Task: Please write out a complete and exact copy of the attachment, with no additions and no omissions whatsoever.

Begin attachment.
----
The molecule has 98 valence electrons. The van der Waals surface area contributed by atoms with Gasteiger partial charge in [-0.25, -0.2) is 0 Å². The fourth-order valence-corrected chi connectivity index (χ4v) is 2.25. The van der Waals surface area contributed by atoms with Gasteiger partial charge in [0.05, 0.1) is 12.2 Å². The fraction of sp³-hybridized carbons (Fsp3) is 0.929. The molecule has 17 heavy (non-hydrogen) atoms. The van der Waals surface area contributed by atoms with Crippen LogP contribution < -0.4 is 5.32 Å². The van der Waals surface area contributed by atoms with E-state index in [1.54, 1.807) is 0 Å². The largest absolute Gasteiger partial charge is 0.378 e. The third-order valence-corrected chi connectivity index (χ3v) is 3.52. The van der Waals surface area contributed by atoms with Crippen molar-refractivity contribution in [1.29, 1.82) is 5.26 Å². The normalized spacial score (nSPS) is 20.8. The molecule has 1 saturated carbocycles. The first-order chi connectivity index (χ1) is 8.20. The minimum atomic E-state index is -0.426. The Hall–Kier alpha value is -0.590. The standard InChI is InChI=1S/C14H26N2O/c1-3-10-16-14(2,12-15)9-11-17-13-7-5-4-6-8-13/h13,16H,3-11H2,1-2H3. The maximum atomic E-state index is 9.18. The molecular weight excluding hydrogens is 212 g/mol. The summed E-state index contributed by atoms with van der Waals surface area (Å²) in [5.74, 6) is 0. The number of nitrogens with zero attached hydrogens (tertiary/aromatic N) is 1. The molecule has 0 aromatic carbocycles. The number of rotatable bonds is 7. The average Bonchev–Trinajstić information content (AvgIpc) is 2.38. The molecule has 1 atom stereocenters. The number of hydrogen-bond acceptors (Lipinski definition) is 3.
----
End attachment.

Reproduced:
The molecule has 98 valence electrons. The van der Waals surface area contributed by atoms with Gasteiger partial charge in [-0.25, -0.2) is 0 Å². The fourth-order valence-corrected chi connectivity index (χ4v) is 2.25. The van der Waals surface area contributed by atoms with Gasteiger partial charge in [0.05, 0.1) is 12.2 Å². The fraction of sp³-hybridized carbons (Fsp3) is 0.929. The molecule has 17 heavy (non-hydrogen) atoms. The van der Waals surface area contributed by atoms with Crippen LogP contribution < -0.4 is 5.32 Å². The van der Waals surface area contributed by atoms with E-state index in [1.54, 1.807) is 0 Å². The largest absolute Gasteiger partial charge is 0.378 e. The third-order valence-corrected chi connectivity index (χ3v) is 3.52. The van der Waals surface area contributed by atoms with Crippen molar-refractivity contribution in [1.29, 1.82) is 5.26 Å². The normalized spacial score (nSPS) is 20.8. The molecule has 1 saturated carbocycles. The first-order chi connectivity index (χ1) is 8.20. The minimum atomic E-state index is -0.426. The Hall–Kier alpha value is -0.590. The standard InChI is InChI=1S/C14H26N2O/c1-3-10-16-14(2,12-15)9-11-17-13-7-5-4-6-8-13/h13,16H,3-11H2,1-2H3. The maximum atomic E-state index is 9.18. The molecular weight excluding hydrogens is 212 g/mol. The summed E-state index contributed by atoms with van der Waals surface area (Å²) in [5.74, 6) is 0. The number of nitrogens with zero attached hydrogens (tertiary/aromatic N) is 1. The molecule has 0 aromatic carbocycles. The number of rotatable bonds is 7. The average Bonchev–Trinajstić information content (AvgIpc) is 2.38. The molecule has 1 atom stereocenters. The number of hydrogen-bond acceptors (Lipinski definition) is 3.